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Making a Will

View profile for Tom Couch
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The making of a Will is a vital step for everyone. Having a Will in place protects your assets after you die and ensures they are distributed in the way you require. Not having a Will in place, that reflects your requirements, will put your assets at risk and can lead to problems for your family and loved ones.


Word or PhraseMeaning
 TestatorYou, the person making the Will.
 EstateAll of your assets (the property that you own or have a right to), as well as any debts or liabilities  you have (for example, credit card debt or a mortgage).
 ExecutorsThese are the people who you will nominate in your Will to administer your estate when you die.
 BeneficiaryThis is a person who stands to benefit from your Will.
 Residuary estate or residueThis is the amount of your estate left after any gifts have been made, after any debts have been settled, and after any tax has been paid.
 Intestate or intestacyShould you die without a valid Will in place then intestacy law (a set of prescriptive rules) will determine who gets what from your estate.








Process of Making a Will

If you are instructing a solicitor or professional Will writer to prepare your Will then, broadly speaking, the process can be divided into three categories:

  1. Taking instructions;
  2. Drafting the Will; and
  3. Signing the Will.

1) Taking Instructions

A solicitor or professional Will writer will meet with you at their office or in your home to understand your estate so that they can advise on the appropriate form of your Will.

The solicitor or professional Will writer will also confirm at this meeting that there are no circumstances which would prevent your Will from being completely valid. For example, making sure that you fully understand what you are doing and what effect your Will has on your estate.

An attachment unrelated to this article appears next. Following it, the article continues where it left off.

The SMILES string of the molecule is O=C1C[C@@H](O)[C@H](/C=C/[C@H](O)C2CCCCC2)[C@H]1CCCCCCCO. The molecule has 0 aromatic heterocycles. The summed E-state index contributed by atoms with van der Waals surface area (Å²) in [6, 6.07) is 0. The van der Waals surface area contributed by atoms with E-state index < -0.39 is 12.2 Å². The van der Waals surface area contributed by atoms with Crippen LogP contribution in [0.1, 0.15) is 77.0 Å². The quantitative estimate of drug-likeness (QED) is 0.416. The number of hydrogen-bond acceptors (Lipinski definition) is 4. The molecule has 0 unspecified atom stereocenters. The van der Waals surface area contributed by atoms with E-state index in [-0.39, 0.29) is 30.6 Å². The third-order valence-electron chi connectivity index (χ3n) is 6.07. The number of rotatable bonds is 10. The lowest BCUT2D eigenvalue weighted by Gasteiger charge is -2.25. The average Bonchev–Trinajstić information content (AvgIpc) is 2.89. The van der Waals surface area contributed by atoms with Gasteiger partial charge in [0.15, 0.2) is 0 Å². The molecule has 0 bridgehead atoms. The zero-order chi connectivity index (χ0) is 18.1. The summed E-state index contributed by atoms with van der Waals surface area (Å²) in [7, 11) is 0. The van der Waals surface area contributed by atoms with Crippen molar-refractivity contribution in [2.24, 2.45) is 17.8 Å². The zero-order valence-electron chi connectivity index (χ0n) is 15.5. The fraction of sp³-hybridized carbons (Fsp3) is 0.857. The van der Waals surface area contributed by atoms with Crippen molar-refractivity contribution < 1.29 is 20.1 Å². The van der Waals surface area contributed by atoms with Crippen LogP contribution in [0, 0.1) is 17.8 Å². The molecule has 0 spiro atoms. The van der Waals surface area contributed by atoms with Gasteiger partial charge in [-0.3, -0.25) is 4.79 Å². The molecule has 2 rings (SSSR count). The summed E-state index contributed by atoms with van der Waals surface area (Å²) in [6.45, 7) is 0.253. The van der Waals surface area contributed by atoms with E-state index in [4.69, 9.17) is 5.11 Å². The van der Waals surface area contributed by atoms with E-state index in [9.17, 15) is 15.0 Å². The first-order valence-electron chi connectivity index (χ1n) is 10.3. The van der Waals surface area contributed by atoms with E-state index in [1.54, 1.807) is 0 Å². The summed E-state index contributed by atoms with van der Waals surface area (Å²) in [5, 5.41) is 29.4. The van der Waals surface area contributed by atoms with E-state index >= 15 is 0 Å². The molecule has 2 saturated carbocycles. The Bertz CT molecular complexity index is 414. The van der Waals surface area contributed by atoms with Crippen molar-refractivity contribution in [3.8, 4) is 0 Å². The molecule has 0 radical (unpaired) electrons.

2) Drafting the Will

Once the solicitor or professional Will writer has advised you on the options and taken your instructions fully, they can prepare a draft Will which you can review.

3) Signing the Will

Once you are happy with the Will that has been drafted, a final signing version is prepared and a further meeting will be arranged so that you can sign your Will. To be legally valid, you will sign your Will in the presence of two independent witnesses who will also sign (as witnesses).

Reviewing and Updating your Will

While a solicitor or professional Will writer will always try to draft Wills that are as ‘future-proof’ as possible, it is still recommended that you should have your Will reviewed at least once every five years in order to ensure that it still accurately reflects your wishes.

In particular, there are several lifetime events that trigger the need for a change in your Will. Some key events to consider are as follows:

  • The birth of children or grandchildren;
  • Marriage or divorce;
  • Changes in your financial position;
  • Changes in property ownership, or the purchase of a property; and
  • Whether someone named in your Will has passed away.

Do I Need a Will?

There are many benefits to making a Will, but perhaps the most important reason is that a Will can give you control over who your estate passes to, and who your estate is administered by (Executors) when you die. In the absence of a Will, you will be deemed to have died intestate, and so the law will decide who gets what from your estate.

For more information or if you wish to make an appointment to start making your Will, contact our Wills & Inheritance Protection team today on 0800 413 463 or email

Author - Tom Couch, Solicitor,